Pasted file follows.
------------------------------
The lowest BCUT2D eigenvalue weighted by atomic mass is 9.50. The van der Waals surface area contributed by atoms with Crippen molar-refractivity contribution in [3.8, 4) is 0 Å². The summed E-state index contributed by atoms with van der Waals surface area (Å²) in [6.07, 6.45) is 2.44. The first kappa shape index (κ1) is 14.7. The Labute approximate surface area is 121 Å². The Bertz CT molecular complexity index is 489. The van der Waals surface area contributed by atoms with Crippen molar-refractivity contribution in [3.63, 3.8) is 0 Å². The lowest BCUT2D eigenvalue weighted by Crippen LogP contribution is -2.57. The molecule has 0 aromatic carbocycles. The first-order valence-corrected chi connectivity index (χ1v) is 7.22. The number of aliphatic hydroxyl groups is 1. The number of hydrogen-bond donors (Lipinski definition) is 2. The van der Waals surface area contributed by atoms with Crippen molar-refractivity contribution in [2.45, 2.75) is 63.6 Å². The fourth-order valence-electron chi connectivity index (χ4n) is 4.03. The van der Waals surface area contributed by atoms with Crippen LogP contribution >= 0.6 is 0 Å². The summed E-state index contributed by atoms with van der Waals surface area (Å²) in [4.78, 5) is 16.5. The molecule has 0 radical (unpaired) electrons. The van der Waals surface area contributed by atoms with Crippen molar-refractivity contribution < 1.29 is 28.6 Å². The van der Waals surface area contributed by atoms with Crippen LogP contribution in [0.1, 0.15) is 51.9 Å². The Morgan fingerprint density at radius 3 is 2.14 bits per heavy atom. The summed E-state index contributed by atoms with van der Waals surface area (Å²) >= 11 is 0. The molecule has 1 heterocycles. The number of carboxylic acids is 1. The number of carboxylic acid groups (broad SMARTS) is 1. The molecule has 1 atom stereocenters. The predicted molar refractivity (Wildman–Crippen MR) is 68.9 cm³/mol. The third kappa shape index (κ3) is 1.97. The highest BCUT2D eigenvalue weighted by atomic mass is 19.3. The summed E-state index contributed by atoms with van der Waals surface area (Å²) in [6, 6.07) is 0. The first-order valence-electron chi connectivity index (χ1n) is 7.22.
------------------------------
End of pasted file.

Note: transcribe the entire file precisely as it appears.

The lowest BCUT2D eigenvalue weighted by atomic mass is 9.50. The van der Waals surface area contributed by atoms with Crippen molar-refractivity contribution in [3.8, 4) is 0 Å². The summed E-state index contributed by atoms with van der Waals surface area (Å²) in [6.07, 6.45) is 2.44. The first kappa shape index (κ1) is 14.7. The Labute approximate surface area is 121 Å². The Bertz CT molecular complexity index is 489. The van der Waals surface area contributed by atoms with Crippen molar-refractivity contribution in [3.63, 3.8) is 0 Å². The lowest BCUT2D eigenvalue weighted by Crippen LogP contribution is -2.57. The molecule has 0 aromatic carbocycles. The first-order valence-corrected chi connectivity index (χ1v) is 7.22. The number of aliphatic hydroxyl groups is 1. The number of hydrogen-bond donors (Lipinski definition) is 2. The van der Waals surface area contributed by atoms with Crippen molar-refractivity contribution in [2.45, 2.75) is 63.6 Å². The fourth-order valence-electron chi connectivity index (χ4n) is 4.03. The van der Waals surface area contributed by atoms with Crippen LogP contribution >= 0.6 is 0 Å². The summed E-state index contributed by atoms with van der Waals surface area (Å²) in [4.78, 5) is 16.5. The molecule has 0 radical (unpaired) electrons. The van der Waals surface area contributed by atoms with Crippen molar-refractivity contribution < 1.29 is 28.6 Å². The van der Waals surface area contributed by atoms with Crippen LogP contribution in [0.1, 0.15) is 51.9 Å². The Morgan fingerprint density at radius 3 is 2.14 bits per heavy atom. The summed E-state index contributed by atoms with van der Waals surface area (Å²) >= 11 is 0. The molecule has 1 heterocycles. The number of carboxylic acids is 1. The number of carboxylic acid groups (broad SMARTS) is 1. The molecule has 1 atom stereocenters. The predicted molar refractivity (Wildman–Crippen MR) is 68.9 cm³/mol. The third kappa shape index (κ3) is 1.97. The highest BCUT2D eigenvalue weighted by atomic mass is 19.3. The summed E-state index contributed by atoms with van der Waals surface area (Å²) in [6, 6.07) is 0. The first-order valence-electron chi connectivity index (χ1n) is 7.22.